Posted by: pcoxhooten | March 30, 2011

Pink Floyd Another Brick in the Wall Part 1

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Posted by: pcoxhooten | March 30, 2011

Pink Floyd Another Brick in the Wall Part 1

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Posted by: pcoxhooten | December 17, 2010

best friends

I made this slide show for my new media class and wanted to share it with you.
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Posted by: pcoxhooten | December 10, 2010

Terrapin Station

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Posted by: pcoxhooten | December 5, 2010

The Annoying Sister

My daughter actually does annoy many of us like this.
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http://www.doctoroz.com/videos/rachael-ray-healthy-budget-pt-4
Posted by: pcoxhooten | November 24, 2010

Annoying Orange: Annoying Pear

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Posted by: pcoxhooten | November 19, 2010

the future

Reading Reaction 13

 

Speculating what is to come in this technologically advanced society may be hard to pinpoint. There are so many new ideas out there that I just wish that I could be one of those innovators. Although my chances are slim, I am still grateful for the others who can make possible the things that seem impossible to me. Although the clip from the Today show hardly seemed impossible to me I still would have not thought of newsertainment.

Shows for children like Barney, Sesame Street and Dora the Explorer use songs to help hold the attention of children so they can learn but I don’t think that adults should be entertained while getting their news.

I really don’t like music in the background all that much to begin with. When commercials come on at my house we all reach for the mute button. I can’t stand the constant bombardment commercial television has to offer me. I just block it out by blocking out the noise. I understand that it is the commercial dollars that drives the programming but I still think it’s intrusive so I just take small measures to rid myself of unwanted noise. Movies and television use sound almost all of the time. Usually it is so subtle that it is hardly noticeable but other times it is all the scene is LOUD MUSIC. The intensity is more than I prefer to endure. I ask my husband Shane if he can turn down the volume on his action-adventure or thriller movie. He asks, “Why, their not even saying anything?” Until I point out the sound that is obvious to me he hadn’t even noticed it. Of course that’s what the movies, radio, and TV shows want, another way to hold our attention with louder and more bizarre tactics. I wonder if any studies have been done on the effect that recent commercials, news, TV and movies are overly intrusive.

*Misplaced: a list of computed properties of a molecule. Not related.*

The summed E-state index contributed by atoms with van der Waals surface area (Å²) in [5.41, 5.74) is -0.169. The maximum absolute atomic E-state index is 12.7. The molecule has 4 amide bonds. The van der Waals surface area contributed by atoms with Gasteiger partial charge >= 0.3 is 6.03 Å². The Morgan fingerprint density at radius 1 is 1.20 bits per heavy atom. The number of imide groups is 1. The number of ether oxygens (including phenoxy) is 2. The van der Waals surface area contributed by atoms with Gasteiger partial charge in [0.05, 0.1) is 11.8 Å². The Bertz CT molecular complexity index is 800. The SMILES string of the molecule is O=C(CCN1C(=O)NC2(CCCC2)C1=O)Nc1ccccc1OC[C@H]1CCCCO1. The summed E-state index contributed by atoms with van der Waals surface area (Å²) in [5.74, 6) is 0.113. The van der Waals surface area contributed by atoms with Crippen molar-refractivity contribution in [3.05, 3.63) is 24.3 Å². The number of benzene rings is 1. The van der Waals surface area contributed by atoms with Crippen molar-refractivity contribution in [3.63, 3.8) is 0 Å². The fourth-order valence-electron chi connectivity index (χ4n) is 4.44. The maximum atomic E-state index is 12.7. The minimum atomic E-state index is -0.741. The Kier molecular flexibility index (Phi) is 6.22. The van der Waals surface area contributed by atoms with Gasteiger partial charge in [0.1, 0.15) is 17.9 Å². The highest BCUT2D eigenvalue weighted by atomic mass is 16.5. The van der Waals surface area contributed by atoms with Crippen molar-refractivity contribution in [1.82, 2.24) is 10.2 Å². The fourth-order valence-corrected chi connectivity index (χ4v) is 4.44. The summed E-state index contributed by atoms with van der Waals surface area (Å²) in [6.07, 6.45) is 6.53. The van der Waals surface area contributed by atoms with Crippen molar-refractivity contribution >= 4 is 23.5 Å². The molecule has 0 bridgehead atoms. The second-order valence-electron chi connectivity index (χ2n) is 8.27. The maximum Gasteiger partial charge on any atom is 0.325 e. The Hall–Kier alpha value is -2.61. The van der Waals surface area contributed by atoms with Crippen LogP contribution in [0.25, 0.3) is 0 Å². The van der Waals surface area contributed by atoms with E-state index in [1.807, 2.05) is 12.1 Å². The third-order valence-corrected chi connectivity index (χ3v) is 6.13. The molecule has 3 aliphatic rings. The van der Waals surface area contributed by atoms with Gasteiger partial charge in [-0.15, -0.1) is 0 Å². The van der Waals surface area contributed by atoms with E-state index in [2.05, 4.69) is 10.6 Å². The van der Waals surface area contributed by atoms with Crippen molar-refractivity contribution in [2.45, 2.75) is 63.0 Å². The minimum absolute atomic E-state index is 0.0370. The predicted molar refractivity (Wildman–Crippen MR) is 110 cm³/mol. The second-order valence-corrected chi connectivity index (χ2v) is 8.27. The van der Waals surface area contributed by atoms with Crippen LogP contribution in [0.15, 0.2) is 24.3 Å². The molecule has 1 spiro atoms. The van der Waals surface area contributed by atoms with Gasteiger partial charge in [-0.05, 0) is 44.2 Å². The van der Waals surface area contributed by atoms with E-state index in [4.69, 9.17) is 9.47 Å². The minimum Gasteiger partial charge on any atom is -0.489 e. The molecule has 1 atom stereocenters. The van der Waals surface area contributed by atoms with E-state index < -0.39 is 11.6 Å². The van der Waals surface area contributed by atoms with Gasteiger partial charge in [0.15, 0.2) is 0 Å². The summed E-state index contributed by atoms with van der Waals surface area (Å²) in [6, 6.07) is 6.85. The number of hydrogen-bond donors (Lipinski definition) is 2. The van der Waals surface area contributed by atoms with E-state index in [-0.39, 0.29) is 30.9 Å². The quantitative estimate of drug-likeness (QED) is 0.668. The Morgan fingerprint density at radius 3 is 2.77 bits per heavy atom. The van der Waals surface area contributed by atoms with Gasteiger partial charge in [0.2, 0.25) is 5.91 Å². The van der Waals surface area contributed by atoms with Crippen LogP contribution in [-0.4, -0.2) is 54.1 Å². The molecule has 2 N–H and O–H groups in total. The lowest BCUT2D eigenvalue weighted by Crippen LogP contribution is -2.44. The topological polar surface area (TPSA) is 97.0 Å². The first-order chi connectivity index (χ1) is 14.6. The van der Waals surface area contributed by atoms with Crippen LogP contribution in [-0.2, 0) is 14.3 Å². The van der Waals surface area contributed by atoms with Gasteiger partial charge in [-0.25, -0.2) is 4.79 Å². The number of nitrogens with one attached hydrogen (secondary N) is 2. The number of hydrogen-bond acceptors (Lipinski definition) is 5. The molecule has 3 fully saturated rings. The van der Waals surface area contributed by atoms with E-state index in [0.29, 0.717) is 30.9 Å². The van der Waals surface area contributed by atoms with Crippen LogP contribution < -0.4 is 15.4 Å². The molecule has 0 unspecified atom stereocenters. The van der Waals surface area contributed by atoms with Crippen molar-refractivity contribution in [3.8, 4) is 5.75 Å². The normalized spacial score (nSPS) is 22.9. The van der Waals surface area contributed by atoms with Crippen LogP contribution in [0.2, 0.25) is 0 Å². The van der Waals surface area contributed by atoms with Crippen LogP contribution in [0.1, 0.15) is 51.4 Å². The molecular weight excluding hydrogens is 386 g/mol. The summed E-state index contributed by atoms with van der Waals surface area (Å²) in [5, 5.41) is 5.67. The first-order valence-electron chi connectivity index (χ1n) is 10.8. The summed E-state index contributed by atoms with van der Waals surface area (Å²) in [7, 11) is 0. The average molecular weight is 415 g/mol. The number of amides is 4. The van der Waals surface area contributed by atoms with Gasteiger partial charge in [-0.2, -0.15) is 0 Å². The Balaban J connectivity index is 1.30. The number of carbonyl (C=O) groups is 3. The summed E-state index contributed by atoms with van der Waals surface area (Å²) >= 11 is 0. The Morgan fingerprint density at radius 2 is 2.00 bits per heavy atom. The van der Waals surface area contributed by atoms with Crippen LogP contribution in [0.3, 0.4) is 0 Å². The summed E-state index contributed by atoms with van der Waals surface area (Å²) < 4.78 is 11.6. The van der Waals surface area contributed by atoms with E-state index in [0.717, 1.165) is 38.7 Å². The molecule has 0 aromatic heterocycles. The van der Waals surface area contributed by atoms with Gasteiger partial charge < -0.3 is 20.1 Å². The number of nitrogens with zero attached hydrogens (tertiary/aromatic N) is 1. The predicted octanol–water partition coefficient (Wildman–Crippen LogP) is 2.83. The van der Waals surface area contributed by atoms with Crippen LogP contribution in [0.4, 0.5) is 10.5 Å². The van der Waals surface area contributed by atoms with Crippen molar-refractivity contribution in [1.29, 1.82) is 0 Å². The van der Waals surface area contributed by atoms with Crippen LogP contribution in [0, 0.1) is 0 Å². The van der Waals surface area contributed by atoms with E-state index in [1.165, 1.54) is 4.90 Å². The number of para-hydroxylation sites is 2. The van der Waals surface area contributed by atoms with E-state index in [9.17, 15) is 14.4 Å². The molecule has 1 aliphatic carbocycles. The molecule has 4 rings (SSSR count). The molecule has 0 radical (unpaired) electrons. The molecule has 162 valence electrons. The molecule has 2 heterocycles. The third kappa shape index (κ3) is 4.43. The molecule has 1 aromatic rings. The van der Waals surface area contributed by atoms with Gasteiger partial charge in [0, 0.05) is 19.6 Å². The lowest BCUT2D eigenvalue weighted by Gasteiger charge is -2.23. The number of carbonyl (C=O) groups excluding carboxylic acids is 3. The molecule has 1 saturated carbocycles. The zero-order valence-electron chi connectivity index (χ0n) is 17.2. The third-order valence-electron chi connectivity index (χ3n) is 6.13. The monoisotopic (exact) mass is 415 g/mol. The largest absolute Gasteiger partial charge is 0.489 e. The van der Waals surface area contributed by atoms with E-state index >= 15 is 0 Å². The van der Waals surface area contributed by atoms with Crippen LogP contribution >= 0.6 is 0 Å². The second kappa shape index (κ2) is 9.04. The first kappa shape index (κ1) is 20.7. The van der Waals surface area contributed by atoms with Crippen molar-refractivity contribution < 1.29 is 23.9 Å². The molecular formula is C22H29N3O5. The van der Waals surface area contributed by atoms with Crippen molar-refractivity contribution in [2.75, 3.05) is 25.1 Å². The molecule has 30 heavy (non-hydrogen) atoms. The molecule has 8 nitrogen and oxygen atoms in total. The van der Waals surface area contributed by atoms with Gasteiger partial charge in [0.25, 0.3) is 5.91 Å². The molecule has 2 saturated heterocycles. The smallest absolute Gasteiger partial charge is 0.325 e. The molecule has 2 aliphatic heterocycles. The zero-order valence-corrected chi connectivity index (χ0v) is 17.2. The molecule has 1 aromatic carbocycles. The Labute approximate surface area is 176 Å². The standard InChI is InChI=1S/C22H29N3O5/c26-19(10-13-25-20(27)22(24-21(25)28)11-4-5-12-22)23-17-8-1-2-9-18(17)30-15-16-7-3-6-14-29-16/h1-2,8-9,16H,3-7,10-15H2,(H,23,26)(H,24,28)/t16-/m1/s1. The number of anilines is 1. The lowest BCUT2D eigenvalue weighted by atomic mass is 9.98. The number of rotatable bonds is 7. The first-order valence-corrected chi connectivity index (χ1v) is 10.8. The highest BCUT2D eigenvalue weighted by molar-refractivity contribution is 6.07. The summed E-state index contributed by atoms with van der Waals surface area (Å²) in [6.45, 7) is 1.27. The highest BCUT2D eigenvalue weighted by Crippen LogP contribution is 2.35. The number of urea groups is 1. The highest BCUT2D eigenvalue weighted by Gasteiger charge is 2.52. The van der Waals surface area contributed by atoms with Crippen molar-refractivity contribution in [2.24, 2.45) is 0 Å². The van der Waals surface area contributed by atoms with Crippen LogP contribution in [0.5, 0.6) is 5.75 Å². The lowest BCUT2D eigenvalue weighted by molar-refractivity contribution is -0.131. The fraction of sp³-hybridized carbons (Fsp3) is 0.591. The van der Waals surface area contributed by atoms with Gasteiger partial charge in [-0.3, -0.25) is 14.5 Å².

I was glad to see a chapter dedicated to smaller media markets. Usually the focus is on the large markets like Disney and ABC. This is probably because it is more likely that these larger markets are moving into convergence faster because they have the money. David Geffen, co-founder of DreamWorks, said, “Convergence may be the most expensive thing in the world” (Landler & Fabricant, 2002, p.1, in Grant & Wilkinson, 2009). I believe that there is much more to come for convergence.

Smaller news outlets don’t have the huge budgets but that has not stopped many local partnerships in news media. Chapter 12 author Tony De Mars wrote, “Redding (2002)notes that cost and profit issues, combined with a shrinking audience and changing habits of news consumers, led to about 60 noteworthy print-broadcast partnerships are in local markets across the country” (Grant & Wilkinson, 2009, p.204). The smaller markets didn’t usually merge, they would partner up with other local media. Sometimes these partnerships were destined for trouble. With one group of people used to doing things their way and the other group with the same argument can become a problem in the beginning. Egos, past training, ethics issues, and jargon are just a few of the problems convergent newsrooms can run into.

Dailey, Demo & Spillman (2005) introduced five stages of activity among news organizations involved in convergence. (1) Cross-promotion, (2) Cloning, (3) “Coopetition”, (4) content sharing, and (5) full convergence. I see some problems with this especially the “coopetition” part. How can one be in cooperation and competition at the same time? I just heard a broadcast news promotion yesterday say “KETK, first to have the story and first to have it online.” This reassures me that coopetition may not work. We might have to share information. Old school journalists probably cringe at the idea of sharing their scoop with another outlet but this seems to be another compromise associated with convergence.